Development of a comprehensive geotechnical database for risk management of highway landslide problems is described. Computer software selected to program the client/server application in a data window, components and structure of the geotechnical database, and some of the primary factors considered in constructing the database are discussed. In the establishment of a large database that will be used widely, it is extremely important to select development software that will allow simultaneous use of the database by numerous users. Major integrated components of the database include landslide, rock slope, and soil and rock engineering data. This report mainly focuses on the landslide component. The landslide database module provides programmed procedures for gathering field data and rating the severity of landslides. Secondary components of the database include statistical analyzers and engineering applications for performing “on-line” analysis of data, developing correlation between different soil parameters, and performing engineering analysis and designs. Procedures for entering historical soil and rock engineering data have been developed. Procedures for entering and retrieval of landslide and rock slope data have been developed. Methods for “capturing” geotechnical data in a “real-time” mode, which will allow the storage of geotechnical data as it is generated, are currently being programmed. Issues concerning database security, engineering units, and storing and displaying maps, graphics, and photographs are discussed. The database contains procedures for dynamically overlaying the locations of landslides, rock slopes, and borings onto embedded roadway and digitized geological maps. Latitudes and longitudes of rock slopes and landslides were determined using Global Positioning System equipment (sub-meter accuracy). Strategies and illustrations of graphical user interfaces for data entry and retrieval are discussed. Some 1,400 highway landslides were identified and rated using a simple system devised by the University of Kentucky Transportation Center and the Kentucky Transportation Cabinet.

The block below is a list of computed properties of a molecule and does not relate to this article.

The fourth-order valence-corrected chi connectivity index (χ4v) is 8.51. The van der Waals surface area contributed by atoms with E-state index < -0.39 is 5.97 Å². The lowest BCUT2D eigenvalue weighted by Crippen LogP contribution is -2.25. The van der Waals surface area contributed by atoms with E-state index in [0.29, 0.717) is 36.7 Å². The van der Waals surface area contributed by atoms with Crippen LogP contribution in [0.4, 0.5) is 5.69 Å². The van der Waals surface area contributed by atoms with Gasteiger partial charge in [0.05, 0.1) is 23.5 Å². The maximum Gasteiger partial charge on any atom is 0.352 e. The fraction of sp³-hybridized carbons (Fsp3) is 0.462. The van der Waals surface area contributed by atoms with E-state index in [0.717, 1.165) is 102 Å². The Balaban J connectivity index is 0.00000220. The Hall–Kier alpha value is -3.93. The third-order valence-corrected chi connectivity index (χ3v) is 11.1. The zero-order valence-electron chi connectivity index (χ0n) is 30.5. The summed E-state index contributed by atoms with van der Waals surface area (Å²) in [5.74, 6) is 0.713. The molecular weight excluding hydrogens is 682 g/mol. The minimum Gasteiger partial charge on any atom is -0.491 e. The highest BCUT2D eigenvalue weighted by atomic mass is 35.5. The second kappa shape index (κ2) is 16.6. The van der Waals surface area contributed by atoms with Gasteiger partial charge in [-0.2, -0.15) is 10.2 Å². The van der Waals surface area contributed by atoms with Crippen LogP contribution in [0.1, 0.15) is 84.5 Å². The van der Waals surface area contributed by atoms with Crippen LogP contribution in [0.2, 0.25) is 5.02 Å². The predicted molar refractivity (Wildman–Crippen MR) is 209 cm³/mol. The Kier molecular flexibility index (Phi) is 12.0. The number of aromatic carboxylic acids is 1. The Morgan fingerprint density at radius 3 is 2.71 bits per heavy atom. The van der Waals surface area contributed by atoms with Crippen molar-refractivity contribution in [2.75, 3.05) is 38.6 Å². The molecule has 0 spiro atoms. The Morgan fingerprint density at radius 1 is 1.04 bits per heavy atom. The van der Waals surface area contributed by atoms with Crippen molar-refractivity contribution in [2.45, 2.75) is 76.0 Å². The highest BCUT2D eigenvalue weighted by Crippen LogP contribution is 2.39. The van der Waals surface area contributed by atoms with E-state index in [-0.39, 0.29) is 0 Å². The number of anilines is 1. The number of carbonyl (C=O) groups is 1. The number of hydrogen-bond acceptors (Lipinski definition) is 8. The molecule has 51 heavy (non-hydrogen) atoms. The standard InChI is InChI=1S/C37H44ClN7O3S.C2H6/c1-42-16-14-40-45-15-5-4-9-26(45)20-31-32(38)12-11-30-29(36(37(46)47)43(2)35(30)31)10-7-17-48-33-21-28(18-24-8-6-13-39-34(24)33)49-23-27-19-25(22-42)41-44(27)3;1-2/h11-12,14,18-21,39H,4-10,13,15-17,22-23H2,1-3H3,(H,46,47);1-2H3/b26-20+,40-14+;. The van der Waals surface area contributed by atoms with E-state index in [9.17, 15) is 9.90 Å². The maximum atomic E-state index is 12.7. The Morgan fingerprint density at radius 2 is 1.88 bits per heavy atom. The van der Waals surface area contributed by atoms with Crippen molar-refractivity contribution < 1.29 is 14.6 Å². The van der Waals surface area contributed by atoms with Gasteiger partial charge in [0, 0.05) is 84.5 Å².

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The contents of this report reflect the views of the authors, who are responsible for the facts and accuracy of the data presented herein. The contents do not necessarily reflect the official views or policies of the University of Kentucky, the Kentucky Transportation Cabinet, nor the Federal Highway Administration. This report does not constitute a standard, specification, or regulation.